Screengrab courtesy of www.coastecotimber.com
I’m writing a piece for the Vancouver Sun about a very cool show all about wood. It’s at the Rocky Mountaineer Station (near the Home Depot down the road from Main & Terminal.)
The Sun article won’t be published until later this week but I wanted to urge you to see the show before it closes at 4 pm this afternoon.
It features products from Coast Eco Timber, a company that literally lives by the “waste not” idea when it comes to wood.
The products encompass driftwood/beach salvage, forest deadfall, recycled old beams and floorboards, even tiny bits of wood from the scrap traps on the Fraser River.
They’ve been taken by artisans, usually from BC, and turned into amazing furniture. For instance, there’s a huge curved vertical slice of black walnut — it must weigh 300 pounds — that’s been turned into a desk fit for a CEO, or a dogwood trunk salvaged from the yard of an elderly West Vancouver woman. It’s been sliced into two foot lengths and polished. Plant stand or drink holder? I’m not sure, but there’s the most interesting rot pattern in the centre. (They’re in the screengrab up top, second from the left in the uppermost row.)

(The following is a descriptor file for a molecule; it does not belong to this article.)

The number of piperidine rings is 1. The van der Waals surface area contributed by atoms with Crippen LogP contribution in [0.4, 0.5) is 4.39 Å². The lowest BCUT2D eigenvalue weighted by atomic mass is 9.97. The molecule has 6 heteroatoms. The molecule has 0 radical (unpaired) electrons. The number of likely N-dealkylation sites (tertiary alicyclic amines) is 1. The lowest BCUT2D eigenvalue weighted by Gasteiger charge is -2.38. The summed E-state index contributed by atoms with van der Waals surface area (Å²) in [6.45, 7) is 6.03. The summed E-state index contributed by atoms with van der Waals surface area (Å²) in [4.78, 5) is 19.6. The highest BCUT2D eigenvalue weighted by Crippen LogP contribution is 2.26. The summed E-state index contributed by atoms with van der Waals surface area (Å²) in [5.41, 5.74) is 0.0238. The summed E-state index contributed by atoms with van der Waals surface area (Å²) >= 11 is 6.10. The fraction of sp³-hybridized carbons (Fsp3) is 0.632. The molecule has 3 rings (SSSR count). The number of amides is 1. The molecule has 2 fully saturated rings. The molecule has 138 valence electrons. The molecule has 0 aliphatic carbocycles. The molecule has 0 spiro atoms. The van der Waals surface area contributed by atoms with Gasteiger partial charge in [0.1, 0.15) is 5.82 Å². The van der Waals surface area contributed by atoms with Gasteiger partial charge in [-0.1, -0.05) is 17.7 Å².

I also liked the table pieced together from 4″ x 4″ chunks of fir and stained dark; CEO Alana Husby pointed out how some of the chunks were clearly from second growth trees because of how widely spaced the rings were, while others had very dense ring patterns. (Second growth trees have less competition for sunlight/resources, so they shoot up and outwards; original trees are a little squished by their brethren.)
The wood can be used architecturally, for guitars, for utensils, pretty much anything of which the human mind can conceive.
Make sure you head to the back to check out the amazing flooring and veneer being made from wood salvaged in Panama. It’s a long intriguing story, but it involves Teddy Roosevelt, the Panama Canal, and hydraulic underwater saws.